Sunday, August 21, 2016

Famous Ephebophile: Lord Byron



I (temporarily) abandoned MacCarthy's Byron Life and Legend on page 217 for Gilot and Lake's Life with Picasso (Gilot met Picasso when she was twenty-one, and he was sixty-two.) specifically because MacCarthy didn't cover Byron's writing process. However, I did cull that Byron was an (acting) ephebophile. 

Initially, Byron's affection was for Lady Oxford but it "transferred from the mother to the daughters, beautiful, well read, [and] precocious children". Byron was "bowled over by attractions of the eldest daughter, Lady Jane Harley, then sixteen, describing her in his dairy as 'a delightful creature, but un pea libre'."

"[B]ut his favorite was her younger sister Lady Charlotte, at eleven, was at the age of promise which most moved him, the child on the edge of puberty."


Lady Charlotte as Ianthe

"Lady Oxford's daughter Charlotte is the subject of the famous and much anthologised five stanzas "To Ianthe," fragile flower of the narcissus [...] In these stanzas [...] Byron celebrates the girl's evasive charm and addresses the painful ambiguities of their relationship:"


"To Ianthe"

Not in those climes where I have late been straying,
Though Beauty long hath there been matchless deemed,
Not in those visions to the heart displaying
Forms which it sighs but to have only dreamed,
Hath aught like thee in Truth or Fancy seemed:
Nor, having seen thee, shall I vainly seek
To paint those charms which varied as they beamed—
To such as see thee not my words were weak;
To those who gaze on thee what language could they speak?

Ah! may'st thou ever be what now thou art,
Nor unbeseem the promise of thy Spring—
As fair in form, as warm yet pure in heart,
Love's image upon earth without his wing,
And guileless beyond Hope's imagining!
And surely she who now so fondly rears
Thy youth, in thee, thus hourly brightening,
Beholds the Rainbow of her future years,
Before whose heavenly hues all Sorrow disappears.

Young Peri of the West! — 'tis well for me
My years already doubly number thine;
My loveless eye unmoved may gaze on thee,
And safely view thy ripening beauties shine;
Happy, I ne'er shall see them in decline;
Happier, that, while all younger hearts shall bleed,
Mine shall escape the doom thine eyes assign
To those whose admiration shall succeed,
But mixed with pangs to Love's even loveliest hours decreed.

Oh! let that eye, which, wild as the Gazelle's,
Now brightly bold or beautifully shy,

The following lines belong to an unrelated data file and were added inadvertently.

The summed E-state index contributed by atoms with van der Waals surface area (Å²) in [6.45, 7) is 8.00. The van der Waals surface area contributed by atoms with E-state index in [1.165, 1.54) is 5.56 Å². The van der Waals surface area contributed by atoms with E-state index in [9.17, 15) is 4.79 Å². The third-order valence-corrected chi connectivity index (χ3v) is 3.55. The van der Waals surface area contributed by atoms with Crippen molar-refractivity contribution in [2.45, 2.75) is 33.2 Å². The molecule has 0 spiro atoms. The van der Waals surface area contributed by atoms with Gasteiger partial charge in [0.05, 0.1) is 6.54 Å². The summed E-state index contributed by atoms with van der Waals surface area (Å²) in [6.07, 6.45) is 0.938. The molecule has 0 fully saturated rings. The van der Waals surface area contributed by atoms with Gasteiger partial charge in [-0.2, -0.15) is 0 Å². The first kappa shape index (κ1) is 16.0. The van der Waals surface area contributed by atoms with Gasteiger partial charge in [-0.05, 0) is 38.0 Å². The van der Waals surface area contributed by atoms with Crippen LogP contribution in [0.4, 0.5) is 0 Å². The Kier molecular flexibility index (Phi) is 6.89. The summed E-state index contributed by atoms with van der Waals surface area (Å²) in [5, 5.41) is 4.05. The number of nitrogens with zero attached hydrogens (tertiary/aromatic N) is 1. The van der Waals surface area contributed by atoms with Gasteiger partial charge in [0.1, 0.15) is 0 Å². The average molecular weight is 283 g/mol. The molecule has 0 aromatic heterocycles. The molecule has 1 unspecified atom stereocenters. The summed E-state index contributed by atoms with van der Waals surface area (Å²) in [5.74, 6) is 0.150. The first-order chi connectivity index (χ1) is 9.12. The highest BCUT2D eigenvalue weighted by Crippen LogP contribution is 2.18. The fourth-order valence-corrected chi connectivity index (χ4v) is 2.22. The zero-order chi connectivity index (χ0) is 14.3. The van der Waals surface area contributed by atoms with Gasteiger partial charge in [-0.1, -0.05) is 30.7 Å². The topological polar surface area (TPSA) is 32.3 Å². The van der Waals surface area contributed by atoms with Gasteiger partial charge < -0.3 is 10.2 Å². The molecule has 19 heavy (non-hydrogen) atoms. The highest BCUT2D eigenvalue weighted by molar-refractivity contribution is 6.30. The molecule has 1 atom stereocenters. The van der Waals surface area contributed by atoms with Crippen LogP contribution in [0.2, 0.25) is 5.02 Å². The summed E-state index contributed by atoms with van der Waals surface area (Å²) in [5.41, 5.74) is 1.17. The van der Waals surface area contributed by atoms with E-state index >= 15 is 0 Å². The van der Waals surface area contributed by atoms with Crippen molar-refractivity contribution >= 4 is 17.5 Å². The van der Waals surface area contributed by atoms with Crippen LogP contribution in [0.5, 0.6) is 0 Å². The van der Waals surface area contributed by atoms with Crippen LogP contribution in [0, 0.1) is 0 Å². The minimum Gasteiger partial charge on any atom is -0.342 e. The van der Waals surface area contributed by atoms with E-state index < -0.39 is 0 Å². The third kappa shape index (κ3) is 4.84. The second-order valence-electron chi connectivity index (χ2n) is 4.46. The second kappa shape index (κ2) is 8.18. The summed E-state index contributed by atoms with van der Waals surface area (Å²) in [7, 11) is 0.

Wins as it wanders, dazzles where it dwells,
Glance o'er this page, nor to my verse deny
That smile for which my breast might vainly sigh
Could I to thee be ever more than friend:
This much, dear Maid, accord; nor question why
To one so young my strain I would commend,
But bid me with my wreath one matchless Lily blend.

Such is thy name with this my verse entwined;
And long as kinder eyes a look shall cast
On Harold's page, Ianthe's here enshrined
Shall thus be first beheld, forgotten last:
My days once numbered — should this homage past
Attract thy fairy fingers near the Lyre
Of him who hailed thee loveliest, as thou wast—
Such is the most my Memory may desire;
Though more than Hope can claim, could Friendship less require?

Byron commissioned for Richard Westall to paint the nymphet's portrait, and he shared "I should love [Charlotte] forever if she could always be only eleven years old [...]" 

However, it appears that Byron's affections went too far. "Lady O[xford] detected him one day in an attempt upon her daughter, then a child of thirteen, & was enraged with him to the greatest degree."

Sunday, July 17, 2016

[UPDATED] Was Nabokov a Hebephile\Ephebophile?


Readers of this blog are most likely familiar with Nabokov's Lolita, but they may not be familiar with his six other books that share a similar theme of hebephilia\ephebophilia with Lolita:

The Enchanter 
Laughter in the Dark 
Ada or Ador: A Family Chronicle
Transparent Things
Look at the Harlequins!
The Original of Laura



And some of Nabokov's published poetry contains the theme of hebephilia\ephebophilia. In “Lilith”, which can be found in his Selected Poems (2012), he wrote:
                           
I died. The sycamores and shutters
along the dusty street were teased
by torrid Aeolus.

I walked,
and fauns walked, and in every faun
god Pan I seemed to recognize:
Good. I must be in Paradise.

Shielding her face and to the sparkling sun
showing a russet armpit, in a doorway
there stood a naked little girl.
She had a water-lily in her curls
and was as graceful as a woman. Tenderly
her nipples bloomed, and I recalled
the springtime of my life on earth,
when through the alders on the river brink
so very closely I could watch
the miller’s youngest daughter as she stepped
out of the water, and she was all golden,
with a wet fleece between her legs.

And now, still wearing the same dress coat
that I had on when killed last night,
with a rake’s predatory twinkle,
toward my Lilith I advanced.
She turned upon me a green eye
over her shoulder, and my clothes
were set on fire and in a trice
dispersed like ashes.

In the room behind
one glimpsed a shaggy Greek divan,
on a small table wine, pomegranates,
and some lewd frescoes covering the wall.
With two cold fingers childishly
she took me by my emberhead [пламя – i.e., erect penis]:
“now come along with me,” she said.

Without inducement, without effort,
Just with the slowest of pert glee,
like wings she gradually opened
her pretty knees in front of me.
And how enticing, and how merry,
her upturned face! And with a wild
lunge of my loins I penetrated
into an unforgotten child.
Snake within snake, vessel in vessel,
smooth-fitting part, I moved in her,
through the ascending itch forefeeling
unutterable pleasure [восторг – i.e., approaching orgasm] stir.
But suddenly she lightly flinched,
retreated, drew her legs together,
and grasped a veil and twisted it
around herself up to the hips,
and full of strength, at half the distance
to rapture [блаженству - i.e., orgasm], I was left with nothing.
I hurtled forward. A strange wind
caused me to stagger. “Let me in!”
I shouted, noticing with horror
that I stood again outside in the dust
and that obscenely bleating youngsters
were staring at my pommeled lust [булаву – mace i.e., erect penis].